Preservation environments such as repositories need scalable and context-aware preservation planning and monitoring capabilities to ensure continued accessibility of…

Abstract

Purpose

Preservation environments such as repositories need scalable and context-aware preservation planning and monitoring capabilities to ensure continued accessibility of content over time. This article identifies a number of gaps in the systems and mechanisms currently available and presents a new, innovative architecture for scalable decision-making and control in such environments.

Design/methodology/approach

The paper illustrates the state of the art in preservation planning and monitoring, highlights the key challenges faced by repositories to provide scalable decision-making and monitoring facilities, and presents the contributions of the SCAPE Planning and Watch suite to provide such capabilities.

Findings

The presented architecture makes preservation planning and monitoring context-aware through a semantic representation of key organizational factors, and integrates this with a business intelligence system that collects and reasons upon preservation-relevant information.

Research limitations/implications

The architecture has been implemented in the SCAPE Planning and Watch suite. Integration with repositories and external information sources provide powerful preservation capabilities that can be freely integrated with virtually any repository.

Practical implications

The open nature of the software suite enables stewardship organizations to integrate the components with their own preservation environments and to contribute to the ongoing improvement of the systems.

Originality/value

The paper reports on innovative research and development to provide preservation capabilities. The results enable proactive, continuous preservation management through a context-aware planning and monitoring cycle integrated with operational systems.

Details

OCLC Systems & Services: International digital library perspectives, vol. 30 no. 4
Type: Research Article
ISSN: 1065-075X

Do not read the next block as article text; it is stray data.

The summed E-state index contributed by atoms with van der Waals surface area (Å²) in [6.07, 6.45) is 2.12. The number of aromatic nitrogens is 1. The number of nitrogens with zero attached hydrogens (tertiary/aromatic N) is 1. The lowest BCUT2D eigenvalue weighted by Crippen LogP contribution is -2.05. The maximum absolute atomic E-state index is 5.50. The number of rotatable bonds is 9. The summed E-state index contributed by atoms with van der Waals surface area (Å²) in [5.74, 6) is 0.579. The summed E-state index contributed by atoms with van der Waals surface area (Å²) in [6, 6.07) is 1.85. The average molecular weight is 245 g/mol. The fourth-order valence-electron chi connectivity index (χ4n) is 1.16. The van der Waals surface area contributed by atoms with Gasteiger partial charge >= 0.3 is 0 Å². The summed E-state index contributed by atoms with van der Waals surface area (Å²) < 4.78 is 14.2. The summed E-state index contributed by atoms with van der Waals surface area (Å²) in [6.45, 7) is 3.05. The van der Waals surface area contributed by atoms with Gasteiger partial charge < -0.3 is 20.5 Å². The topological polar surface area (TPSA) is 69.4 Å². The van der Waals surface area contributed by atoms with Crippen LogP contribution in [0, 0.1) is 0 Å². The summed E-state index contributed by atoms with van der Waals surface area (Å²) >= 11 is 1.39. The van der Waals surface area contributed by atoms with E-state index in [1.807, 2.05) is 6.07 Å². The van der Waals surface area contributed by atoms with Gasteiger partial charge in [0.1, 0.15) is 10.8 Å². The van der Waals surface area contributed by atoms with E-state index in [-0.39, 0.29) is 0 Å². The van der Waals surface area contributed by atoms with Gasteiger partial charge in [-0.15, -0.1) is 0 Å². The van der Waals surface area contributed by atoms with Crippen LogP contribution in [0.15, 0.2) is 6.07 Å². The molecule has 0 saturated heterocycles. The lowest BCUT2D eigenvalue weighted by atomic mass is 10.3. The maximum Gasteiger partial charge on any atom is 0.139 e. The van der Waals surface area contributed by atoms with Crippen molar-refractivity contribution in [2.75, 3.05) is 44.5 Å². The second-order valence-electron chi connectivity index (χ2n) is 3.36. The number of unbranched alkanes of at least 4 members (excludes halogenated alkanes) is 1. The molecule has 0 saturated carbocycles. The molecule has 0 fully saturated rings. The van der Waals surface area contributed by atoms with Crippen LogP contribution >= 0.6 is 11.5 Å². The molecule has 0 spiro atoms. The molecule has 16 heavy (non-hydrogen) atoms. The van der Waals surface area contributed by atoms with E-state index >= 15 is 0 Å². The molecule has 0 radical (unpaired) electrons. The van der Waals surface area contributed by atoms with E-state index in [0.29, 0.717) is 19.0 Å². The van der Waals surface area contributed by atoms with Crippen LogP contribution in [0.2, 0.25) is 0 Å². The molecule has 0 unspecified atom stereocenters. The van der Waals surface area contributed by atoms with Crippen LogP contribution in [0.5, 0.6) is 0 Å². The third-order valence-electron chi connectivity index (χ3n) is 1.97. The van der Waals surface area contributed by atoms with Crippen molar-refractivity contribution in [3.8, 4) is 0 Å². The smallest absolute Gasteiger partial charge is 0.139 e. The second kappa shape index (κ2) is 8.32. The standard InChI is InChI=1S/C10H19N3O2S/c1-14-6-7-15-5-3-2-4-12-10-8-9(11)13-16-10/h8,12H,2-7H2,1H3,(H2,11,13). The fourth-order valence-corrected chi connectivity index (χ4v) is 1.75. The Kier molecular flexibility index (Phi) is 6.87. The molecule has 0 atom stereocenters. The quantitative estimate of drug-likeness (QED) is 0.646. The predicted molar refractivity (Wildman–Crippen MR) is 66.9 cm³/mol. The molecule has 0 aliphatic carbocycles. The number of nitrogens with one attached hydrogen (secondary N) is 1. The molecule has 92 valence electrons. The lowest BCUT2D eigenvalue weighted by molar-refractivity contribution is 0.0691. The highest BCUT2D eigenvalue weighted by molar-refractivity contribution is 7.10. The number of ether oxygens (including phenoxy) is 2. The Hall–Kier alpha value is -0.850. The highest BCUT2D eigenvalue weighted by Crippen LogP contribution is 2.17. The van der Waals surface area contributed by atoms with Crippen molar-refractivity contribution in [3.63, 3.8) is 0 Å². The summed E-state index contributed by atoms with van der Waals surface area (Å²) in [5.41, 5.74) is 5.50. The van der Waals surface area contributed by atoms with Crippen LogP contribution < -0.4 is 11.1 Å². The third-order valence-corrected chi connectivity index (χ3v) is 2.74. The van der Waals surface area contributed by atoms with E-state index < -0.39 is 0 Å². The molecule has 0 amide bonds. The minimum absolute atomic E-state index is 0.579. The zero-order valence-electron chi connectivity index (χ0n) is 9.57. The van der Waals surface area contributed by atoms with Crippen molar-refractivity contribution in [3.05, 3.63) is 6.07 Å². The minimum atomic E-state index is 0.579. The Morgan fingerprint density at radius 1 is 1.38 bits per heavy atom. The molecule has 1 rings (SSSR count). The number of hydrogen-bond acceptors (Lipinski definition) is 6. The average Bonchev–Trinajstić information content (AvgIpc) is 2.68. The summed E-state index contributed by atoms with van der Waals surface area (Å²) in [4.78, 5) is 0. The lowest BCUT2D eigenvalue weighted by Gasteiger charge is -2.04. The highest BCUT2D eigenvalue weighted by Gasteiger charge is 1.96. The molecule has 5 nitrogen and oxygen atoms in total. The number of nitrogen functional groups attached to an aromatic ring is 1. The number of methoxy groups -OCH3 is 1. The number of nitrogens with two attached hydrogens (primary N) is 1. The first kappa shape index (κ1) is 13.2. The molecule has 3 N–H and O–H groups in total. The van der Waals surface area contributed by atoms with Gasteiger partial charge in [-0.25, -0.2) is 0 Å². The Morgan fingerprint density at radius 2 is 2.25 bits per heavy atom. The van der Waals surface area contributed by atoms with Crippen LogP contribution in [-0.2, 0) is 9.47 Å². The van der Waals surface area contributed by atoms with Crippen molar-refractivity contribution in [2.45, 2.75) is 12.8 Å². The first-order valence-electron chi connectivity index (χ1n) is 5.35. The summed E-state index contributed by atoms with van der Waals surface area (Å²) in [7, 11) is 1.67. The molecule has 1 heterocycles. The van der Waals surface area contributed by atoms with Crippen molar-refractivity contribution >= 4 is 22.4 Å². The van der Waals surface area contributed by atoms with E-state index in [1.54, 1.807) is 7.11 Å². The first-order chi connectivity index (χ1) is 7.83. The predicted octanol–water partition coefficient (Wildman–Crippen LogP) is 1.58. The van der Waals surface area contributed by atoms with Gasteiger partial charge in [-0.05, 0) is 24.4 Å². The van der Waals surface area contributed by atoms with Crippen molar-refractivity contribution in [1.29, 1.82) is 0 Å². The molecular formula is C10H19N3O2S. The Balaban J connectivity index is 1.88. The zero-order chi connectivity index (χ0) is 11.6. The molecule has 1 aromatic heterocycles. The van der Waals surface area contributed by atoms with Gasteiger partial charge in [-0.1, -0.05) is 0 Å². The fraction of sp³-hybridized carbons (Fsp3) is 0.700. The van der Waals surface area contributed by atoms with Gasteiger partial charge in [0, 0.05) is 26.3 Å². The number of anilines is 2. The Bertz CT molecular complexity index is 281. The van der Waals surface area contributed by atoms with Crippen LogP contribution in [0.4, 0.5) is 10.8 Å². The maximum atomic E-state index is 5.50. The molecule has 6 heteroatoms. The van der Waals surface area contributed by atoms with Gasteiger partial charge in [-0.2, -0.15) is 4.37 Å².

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Article

Christoph Dörrenbächer, Rudolf R. Sinkovics, Florian Becker-Ritterspach, Mehdi Boussebaa, Louise Curran, Alice de Jonge and Zaheer Khan

This viewpoint takes up the Covid-19 pandemic as a trigger for a research agenda around societally engaged international business (IB) research.

Abstract

Purpose

This viewpoint takes up the Covid-19 pandemic as a trigger for a research agenda around societally engaged international business (IB) research.

Design/methodology/approach

The paper is organized as a viewpoint. First, it provides an overview of Covid-19 research in business and management and IB in particular. Second, it introduces a societally engaged IB perspective, around poverty and human rights as well as trade.

Findings

The paper offers an annotated introduction to the paper contributions of the special issue with three clusters, “re-reading the crisis”, “crisis protectionism” and “firm strategies during the pandemic”.

Research limitations/implications

The paper points to future research opportunities in terms of crisis management and societally engaged IB research.

Practical implications

The Covid-19 crisis poses new questions for research on international business and its related disciplines. In particular, the political, economic and societal disruption which the pandemic has caused highlights the importance of addressing broader societal issues such as climate change, poverty and inequality through a purposeful and forward-looking research agenda.

Originality/value

The paper and the special issue are some of the first combined research outputs on the Covid-19 pandemic in international business.

Details

critical perspectives on international business, vol. ahead-of-print no. ahead-of-print
Type: Research Article
ISSN: 1742-2043

Keywords

Content available
Article

Jasper Hotho and Verena Girschik

The purpose of this paper is to open up new lines of research into the engagement of corporations during humanitarian crises. The paper provides an introduction to core…

Abstract

Purpose

The purpose of this paper is to open up new lines of research into the engagement of corporations during humanitarian crises. The paper provides an introduction to core concepts in the delivery of humanitarian assistance, as well as a comprehensive overview of when, why, how, and to what effect corporations engage in humanitarian action.